About four in 10 nationals say laws regulating journalism in their country improve the accuracy of news coverage (43%). This varies by country, however, from a high of seven in 10 in the UAE to only about one-third in Jordan. Those who feel laws in their country improve news accuracy are also more likely to trust the mass media in their country—by 24 percentage points (76% agree that laws increase accuracy vs. 52% disagree).
Respondents were asked if they thought international news organizations’ coverage is fair, biased against, or biased in favor of their own country, the Arab world outside their country, and the Western world. Nationals are most likely to say news coverage is biased against the Arab world followed by their own country. Fewer think coverage is biased against the Western world (33% Arab world, 28% own country, 21% Western world).
Perceptions of bias in news coverage vary widely by country. A majority of Qataris feel international news organizations’ coverage of Qatar is fair (60%). Four in 10 Emiratis and Saudis say international news is fair or biased in favor of their countries, and almost no Emiratis perceive a negative bias (UAE: 42% biased in favor, 49% fair, 6% against; KSA: 40% biased in favor, 40% fair, 18% against). In contrast, more than half in Lebanon believe coverage is biased against their country (53%).
Similar patterns emerge in perceptions of international news organizations’ coverage of the Arab world outside their country. Qataris are more likely than other nationals to say coverage of the Arab region is fair, while Lebanese are the most likely to feel it is biased against the Arab world.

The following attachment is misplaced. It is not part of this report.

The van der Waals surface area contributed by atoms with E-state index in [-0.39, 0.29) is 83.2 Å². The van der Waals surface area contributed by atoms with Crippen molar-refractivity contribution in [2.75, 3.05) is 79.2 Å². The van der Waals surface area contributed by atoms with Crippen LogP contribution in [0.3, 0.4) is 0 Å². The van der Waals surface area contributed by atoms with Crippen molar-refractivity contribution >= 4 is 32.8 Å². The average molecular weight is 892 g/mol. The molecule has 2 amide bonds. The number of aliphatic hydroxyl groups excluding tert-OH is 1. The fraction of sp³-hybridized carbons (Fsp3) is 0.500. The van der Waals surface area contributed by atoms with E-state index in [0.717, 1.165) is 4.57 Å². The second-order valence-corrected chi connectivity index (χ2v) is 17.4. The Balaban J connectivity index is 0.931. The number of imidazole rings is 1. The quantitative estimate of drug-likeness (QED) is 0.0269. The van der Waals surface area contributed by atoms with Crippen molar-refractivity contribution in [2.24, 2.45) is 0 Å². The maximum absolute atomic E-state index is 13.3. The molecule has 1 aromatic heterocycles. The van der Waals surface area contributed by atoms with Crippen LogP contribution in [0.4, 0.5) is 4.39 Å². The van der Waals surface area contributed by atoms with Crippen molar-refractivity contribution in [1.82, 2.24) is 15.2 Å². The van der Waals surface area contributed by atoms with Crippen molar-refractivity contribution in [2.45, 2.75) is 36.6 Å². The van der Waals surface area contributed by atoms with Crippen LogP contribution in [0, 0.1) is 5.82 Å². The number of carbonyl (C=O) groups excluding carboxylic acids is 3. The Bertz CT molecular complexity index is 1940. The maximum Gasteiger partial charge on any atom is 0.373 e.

With regard to the Western world, nationals in Jordan, Saudi Arabia, and Tunisia are equally likely to say news coverage is favorable as unfavorable. Qataris are most likely to say coverage of the Western world is fair. Emiratis are twice as likely to say coverage is biased in favor of the Western world than against (43% biased in favor vs. 20% biased against). Lebanese are among the least likely to say news coverage is biased against the Western world while the most likely to say it is biased against their country and the Arab world (biased against Western world: 16%; own country: 53%; Arab world: 57%).
Cultural progressives are more likely than conservatives to say international news is biased against their country and the Arab world (biased against this country: 35% progressive vs. 26% conservative; biased against the Arab world: 40% vs. 31%).
A few notable changes in perceptions of bias have emerged since 2015. The proportion of Saudis who say news coverage is biased against their country declined from 38% in 2015 to only 18% in 2017. In all other countries, perceptions of a negative news bias increased or remained the same since 2015.
Since 2015, perception of a negative bias against the West increased in Saudi Arabia and the UAE, but declined in Qatar (KSA: 12% in 2015 vs. 30% in 2017; UAE: 8% in 2015 vs. 20% in 2017; Qatar: 26% in 2015 vs. 3% in 2017).
Nearly half of nationals believe news media in their country are credible (47%). About four in 10 believe that journalism laws in their country improve the accuracy of news coverage (43%) and media in their country can report news without interference from officials (38%).